Friday, January 06, 2006

What the West Virginia Sago Miners Can Teach Us

I have been thinking a lot this week about the disaster at the Sago Mine in Tallmansville, West Virginia. I grew in West Virginia. My grandfather was a coal company doctor for a time, and my wife's grandfather worked in the mines. So this tragedy has weighed heavily on my mind.

Let's think about what happened. There is a lot of talk and fingerpointing about the mining company and its numerous safety violations. And maybe the company's actions did contribute to the accident, although that is not yet determined. If the company did contribute to the accident, I hope it pays through the nose for it.

But what about the miners?

There they were, trapped underground, knowing they might well die, and what did they do? Some of them left notes to comfort their families. That is truly remarkable. They thought first and foremost about those they were leaving behind. Even as they faced the end of their lives, they put others before themselves.

I have spent my professional career in the white collar world of law firms and law schools--about as far from a life in the mines as you can get. And yet there is a commonality here. As a professor, I strive to instill my students with a sense of mission and meaning about their careers. Lawyers are in a service profession, so serve. Put other people before yourself.

The Sago miners bring that message home in spades. The notes they left were magnificent acts of courage and compassion that move me profoundly. And they teach us all a good lesson--not about how to die, but rather about how to live.


Dana said...

what a thoughtful post. beautifully written and heartfelt. our thoughts and prayers are with the families. thank you for this post.

Anonymous said...

If it turns out to be the case that the coal company paid a cheap price for the mine [evidence of knowing that there were some serious safety issues] it would be a shame that the coal companies put the shareholders before safety of these workers.

I think that the State of West Virginia should take control of all the least then the safety of the mines and miners would come before the profits of the shareholders.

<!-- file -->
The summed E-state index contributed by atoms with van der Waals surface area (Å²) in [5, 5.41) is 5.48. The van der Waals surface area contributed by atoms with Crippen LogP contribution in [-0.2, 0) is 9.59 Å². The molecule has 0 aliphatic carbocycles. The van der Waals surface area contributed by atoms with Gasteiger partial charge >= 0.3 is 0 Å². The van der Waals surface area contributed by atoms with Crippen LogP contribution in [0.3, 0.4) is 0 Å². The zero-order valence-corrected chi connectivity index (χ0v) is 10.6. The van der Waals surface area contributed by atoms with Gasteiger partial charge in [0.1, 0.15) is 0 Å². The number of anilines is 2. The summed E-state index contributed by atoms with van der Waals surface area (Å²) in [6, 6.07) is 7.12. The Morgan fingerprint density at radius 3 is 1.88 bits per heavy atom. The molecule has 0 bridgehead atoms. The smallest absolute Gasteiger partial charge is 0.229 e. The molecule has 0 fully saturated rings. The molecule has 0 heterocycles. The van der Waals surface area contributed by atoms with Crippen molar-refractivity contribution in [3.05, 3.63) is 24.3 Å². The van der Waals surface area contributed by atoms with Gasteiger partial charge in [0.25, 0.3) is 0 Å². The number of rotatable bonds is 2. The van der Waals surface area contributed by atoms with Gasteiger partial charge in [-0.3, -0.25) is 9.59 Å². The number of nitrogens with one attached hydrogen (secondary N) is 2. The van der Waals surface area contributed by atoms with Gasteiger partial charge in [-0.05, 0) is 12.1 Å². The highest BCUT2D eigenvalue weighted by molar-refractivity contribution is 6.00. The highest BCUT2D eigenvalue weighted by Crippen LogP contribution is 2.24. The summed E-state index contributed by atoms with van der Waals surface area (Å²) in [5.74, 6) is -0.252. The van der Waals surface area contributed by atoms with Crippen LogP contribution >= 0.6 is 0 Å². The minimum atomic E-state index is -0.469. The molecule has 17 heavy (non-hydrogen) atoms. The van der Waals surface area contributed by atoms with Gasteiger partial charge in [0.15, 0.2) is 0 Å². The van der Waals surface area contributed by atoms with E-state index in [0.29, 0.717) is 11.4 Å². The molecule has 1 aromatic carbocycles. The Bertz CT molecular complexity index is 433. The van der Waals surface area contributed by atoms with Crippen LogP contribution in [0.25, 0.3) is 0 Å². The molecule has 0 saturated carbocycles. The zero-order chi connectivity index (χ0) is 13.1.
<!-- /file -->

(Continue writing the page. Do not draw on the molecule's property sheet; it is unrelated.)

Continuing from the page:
And shouldn't this be what it should be?

Gregory W. Bowman said...

The balance between the best interests of society and big business is a perennially difficult issue--especially when you are talking about an economically disadvantaged state like West Virginia. To put the matter bluntly, is it better to have more people "safe" but unemployed, or have more people employed but holding admittedly dangerous jobs?

This really is the question, I think. Companies clearly have economic incentives to keep costs down--and just like people they sometimes cut corners they shouldn't. That's why mines are federally regulated--but this approach hasn't worked very well in recent decades. The agencies have been underfunded and subject to what in the law is known as "agency capture"--the idea that the agencies end up being controlled by the interests (the coal companies) they are supposed to be regulating.

But having said this, I do not think that having the state of WV take over the mines would help. WV (like my current home state of Mississippi, where I teach) is a poor state with a pretty small tax base. Or to state it differently, when you have a large percentage of your population at or below the poverty line, how do you pay to run the mine and keep it safe? You have to pay operational costs, run the risk of losing money on it, and have additional government employees running the operation. Plus equipment, healthcare, liability, etc. That money has to come from somewhere.

In addition, government-owned and run companies do not have a very good performance track record. They tend to be inefficient, expensive to run, and have small (if any profit margins).

So unfortunately, I think the answer we are left with is that we have to have government regulating the mine owners and operators in a meaningful fashion. Which right now, we don't have. That's not a very good answer, but so far it's the only viable one I can see.

If anyone else has other ideas, I'd love to hear them.

Anonymous said...

"'agency capture'--the idea that the agencies end up being controlled by the interests (the coal companies) they are supposed to be regulating."

so it's Bush's fault after all? Ha Ha. I'm just kidding.

No really. The President I'm guessing is the one who appoints the head of the Agency. So by President Bush appointing those whose priority of interests is Profit before expensive safety regulations is where the problem lies?

Gregory W. Bowman said...

In a way, yes, although that oversimplifies matters a great deal. Remember that this is not a new problem. Concerns over agency capture date back to the late 1950s and Eisenhower's warning about the military-industrial complex. So simply blaming the President doesn't get to the heart of the matter. A little public outrage doesn't hurt in this case, since in dangerous industries like this a lack of safety procedures and precautions means more people get killed. If the industry could reliably self-regulate that would be fine, but historically that has not worked as well as we would like.